He was my stepfather, a friend really. What can you say about a friend who can no longer listen with wise ears, can no longer edit my writing with expert care, can no longer comfort and love my mother, his dedication most dear?
I saw their last dance together. I’m so glad I did.
He wanted no fuss. Just a quiet goodbye. Let those who survive remember and carry on in goodness. He trusted that would happen. He spread his goodness a long time:
There were those saved by his service translating Chinese for the OSS in WWII. Who knows exactly how many, or what he did. He would never say. Secrets until the end. The only thing I knew was he hated war. Imagine that.
Many legal clients were helped by him, both in Albuquerque before he retired some thirty years ago, and in Manzanillo, Mexico, where he lived and offered his services, usually for free.
His palpable legacy is a beautiful house in Manz, wonderful children, whom I have come to know and respect, and the lovely Luce, my mom, a woman without equal. That should be enough for any man.
There is the legacy, though, you can’t see, or touch, or hear. It is there, in the minds and hearts of those he knew. That legacy is more than the stars.
(No one came up with an answer to my last blog. So I will keep trying.)
In my life, War and Oil are intertwined like a crown of thorns and thistles around Family. They make my love bleed. The biggest thorns are war, causing untold injuries the results of which I see and weep over, every damn day: Agent Orange causes diabetes, coronary heart disease, all of which blossom into strokes, heart attacks, stents, high blood pressure, high cholesterol, etc., etc., etc. Every war breeds mental disabilities, PTSD, Traumatic Brain Injury, leading to alcoholism, other addictions, cigarettes, depression, suicide . . . etc., etc., etc. There is no end.
The last decade of wars aches for more oil. Please, we must have it. Oh, and keep the oil companies in profit (Billions a quarter? No prob.). Who cares if us lowly peons have to pay more and more for gas? Grow that crown of thorns, war, by ensuring the thistles, oil companies, are as healthy as possible. Those two weeds are choking our priorities of life right off the planet. Soon, flowers, trees, wilderness will be merely another challenge to overcome in order to feed the weeds. Well, actually, they already are. Don’t look now but a fracking well may be moving in next door.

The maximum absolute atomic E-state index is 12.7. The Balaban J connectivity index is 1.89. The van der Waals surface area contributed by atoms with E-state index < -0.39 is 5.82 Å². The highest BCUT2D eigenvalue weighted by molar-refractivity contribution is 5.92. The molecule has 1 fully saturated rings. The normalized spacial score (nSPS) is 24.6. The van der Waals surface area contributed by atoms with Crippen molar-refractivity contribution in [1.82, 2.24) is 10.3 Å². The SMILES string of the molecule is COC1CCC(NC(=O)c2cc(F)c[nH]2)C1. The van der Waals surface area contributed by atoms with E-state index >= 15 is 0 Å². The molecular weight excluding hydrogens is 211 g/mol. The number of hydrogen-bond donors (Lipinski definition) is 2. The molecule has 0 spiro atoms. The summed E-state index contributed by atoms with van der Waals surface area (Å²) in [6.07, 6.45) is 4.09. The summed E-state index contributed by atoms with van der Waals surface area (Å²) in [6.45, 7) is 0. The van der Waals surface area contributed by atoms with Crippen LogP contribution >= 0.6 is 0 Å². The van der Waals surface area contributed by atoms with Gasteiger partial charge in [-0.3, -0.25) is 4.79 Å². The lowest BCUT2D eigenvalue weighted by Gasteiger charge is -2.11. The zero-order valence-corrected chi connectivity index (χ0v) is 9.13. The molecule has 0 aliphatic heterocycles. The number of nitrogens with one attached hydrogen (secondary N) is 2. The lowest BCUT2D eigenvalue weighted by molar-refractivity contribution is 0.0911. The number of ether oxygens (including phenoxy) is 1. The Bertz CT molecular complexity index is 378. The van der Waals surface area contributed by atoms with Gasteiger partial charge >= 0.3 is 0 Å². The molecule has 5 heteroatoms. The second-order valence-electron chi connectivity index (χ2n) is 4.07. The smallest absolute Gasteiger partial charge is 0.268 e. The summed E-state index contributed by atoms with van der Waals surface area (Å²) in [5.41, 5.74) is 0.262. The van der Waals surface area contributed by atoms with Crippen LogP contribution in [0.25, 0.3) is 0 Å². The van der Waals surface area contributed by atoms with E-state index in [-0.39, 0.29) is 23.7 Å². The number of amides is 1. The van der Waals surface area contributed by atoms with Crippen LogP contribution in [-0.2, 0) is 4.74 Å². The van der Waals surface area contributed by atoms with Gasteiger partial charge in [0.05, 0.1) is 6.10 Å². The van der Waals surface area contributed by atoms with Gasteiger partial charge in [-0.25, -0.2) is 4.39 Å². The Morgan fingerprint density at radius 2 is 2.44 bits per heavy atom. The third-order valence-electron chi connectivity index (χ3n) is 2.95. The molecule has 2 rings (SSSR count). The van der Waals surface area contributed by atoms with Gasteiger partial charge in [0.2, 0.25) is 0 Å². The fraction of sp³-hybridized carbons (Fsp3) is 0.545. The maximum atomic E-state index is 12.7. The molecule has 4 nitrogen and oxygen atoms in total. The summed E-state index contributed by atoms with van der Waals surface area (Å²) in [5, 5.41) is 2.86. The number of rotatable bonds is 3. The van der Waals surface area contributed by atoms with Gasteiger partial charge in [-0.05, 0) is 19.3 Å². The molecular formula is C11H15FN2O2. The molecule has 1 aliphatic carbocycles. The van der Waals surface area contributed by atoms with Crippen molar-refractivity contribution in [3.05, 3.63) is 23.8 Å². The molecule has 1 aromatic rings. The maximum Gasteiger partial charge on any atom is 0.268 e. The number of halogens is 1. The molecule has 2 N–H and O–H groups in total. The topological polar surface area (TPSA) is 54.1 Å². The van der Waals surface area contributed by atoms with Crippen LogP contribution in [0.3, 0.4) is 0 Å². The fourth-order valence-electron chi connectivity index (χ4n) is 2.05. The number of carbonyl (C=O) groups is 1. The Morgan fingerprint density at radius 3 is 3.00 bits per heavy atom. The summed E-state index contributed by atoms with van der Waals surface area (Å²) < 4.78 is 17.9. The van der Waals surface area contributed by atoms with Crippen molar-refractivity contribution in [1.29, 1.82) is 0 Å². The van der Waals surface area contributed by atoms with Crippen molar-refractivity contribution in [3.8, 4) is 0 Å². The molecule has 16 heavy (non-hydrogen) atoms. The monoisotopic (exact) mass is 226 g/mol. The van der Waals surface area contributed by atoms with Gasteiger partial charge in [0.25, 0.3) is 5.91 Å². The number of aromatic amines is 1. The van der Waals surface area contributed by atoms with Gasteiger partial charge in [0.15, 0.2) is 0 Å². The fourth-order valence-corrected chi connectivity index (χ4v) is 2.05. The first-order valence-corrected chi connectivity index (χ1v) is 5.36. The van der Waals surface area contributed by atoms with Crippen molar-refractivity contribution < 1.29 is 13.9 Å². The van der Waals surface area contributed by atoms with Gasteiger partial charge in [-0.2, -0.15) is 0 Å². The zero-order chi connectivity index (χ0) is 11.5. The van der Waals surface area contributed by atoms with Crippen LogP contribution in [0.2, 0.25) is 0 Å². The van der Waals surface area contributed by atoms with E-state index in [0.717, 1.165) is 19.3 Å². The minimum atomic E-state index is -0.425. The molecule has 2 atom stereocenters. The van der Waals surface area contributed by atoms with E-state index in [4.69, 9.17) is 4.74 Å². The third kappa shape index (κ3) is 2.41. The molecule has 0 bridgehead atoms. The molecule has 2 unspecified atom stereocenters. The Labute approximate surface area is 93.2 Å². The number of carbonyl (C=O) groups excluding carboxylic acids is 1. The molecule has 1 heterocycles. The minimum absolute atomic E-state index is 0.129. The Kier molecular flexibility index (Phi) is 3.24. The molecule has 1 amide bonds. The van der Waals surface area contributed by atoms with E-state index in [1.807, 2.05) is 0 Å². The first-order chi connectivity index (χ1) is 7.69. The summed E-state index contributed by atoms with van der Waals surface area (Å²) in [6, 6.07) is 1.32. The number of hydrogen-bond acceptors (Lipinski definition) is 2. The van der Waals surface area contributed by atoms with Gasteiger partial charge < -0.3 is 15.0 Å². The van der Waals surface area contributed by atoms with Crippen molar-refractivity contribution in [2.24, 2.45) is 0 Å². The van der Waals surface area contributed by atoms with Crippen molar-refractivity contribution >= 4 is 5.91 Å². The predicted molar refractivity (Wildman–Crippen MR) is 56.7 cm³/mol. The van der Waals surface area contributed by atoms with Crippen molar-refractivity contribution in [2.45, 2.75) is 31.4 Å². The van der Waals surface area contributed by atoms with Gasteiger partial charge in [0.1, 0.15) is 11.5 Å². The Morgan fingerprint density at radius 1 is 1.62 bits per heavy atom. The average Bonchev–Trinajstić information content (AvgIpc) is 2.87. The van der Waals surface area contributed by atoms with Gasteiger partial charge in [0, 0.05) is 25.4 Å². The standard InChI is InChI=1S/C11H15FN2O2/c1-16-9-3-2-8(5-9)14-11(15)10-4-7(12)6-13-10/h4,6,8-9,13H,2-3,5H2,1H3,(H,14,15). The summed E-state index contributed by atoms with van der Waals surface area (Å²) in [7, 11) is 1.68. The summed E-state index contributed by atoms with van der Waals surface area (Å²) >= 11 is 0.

Then there is family, our loved ones, those who support us when we fight for our country, defend freedom. They support us and cry blood for years after we come back. If we come back. Are we defending freedom, or ensuring the continued survival of an overwhelming machine of war and support for oil. Can we tolerate $10 a gallon, or will civil war result in son fighting father? Sister killing brother? What is the price we are willing to pay for driving our cars to work? Mowing the golf course twice a week? Four-wheeling for fun over wilderness terrain?
We are the most powerful nation the world has ever seen and we act like adolescents in conservation, peaceful negotiations, and putting love before violence. Can we survive? That is why I wroteDan’s War, to ask some of these questions, and get people to think. Every word, action, and evolution in Dan’s Waris not only possible but becoming more probable every day. It can happen. Tomorrow. And the only thing left will be our humanity—if we haven’t destroyed that, too, with war. In Dan’s War humanity may save the hero. May. We must find a way to make humanity work, to rid beauty and peace and all those creations that make us laugh and cry, from the most destructive and ugly force in history: War.
As long as we are at war, ugly things happen, like killing children, massacring villages, virginity checks. Who knows, we might even drop a nuclear bomb or five that kills millions, “To Save More.” How can war not cause bad things, when war sucks out love and preaches kill thy enemy, and do it now, and move on; kill more. Can you find a way to stop it? Please.
I know you have hope. We have a whole generation of new fodder for war that we can save with that hope. Do it. Find a way to prevent another war.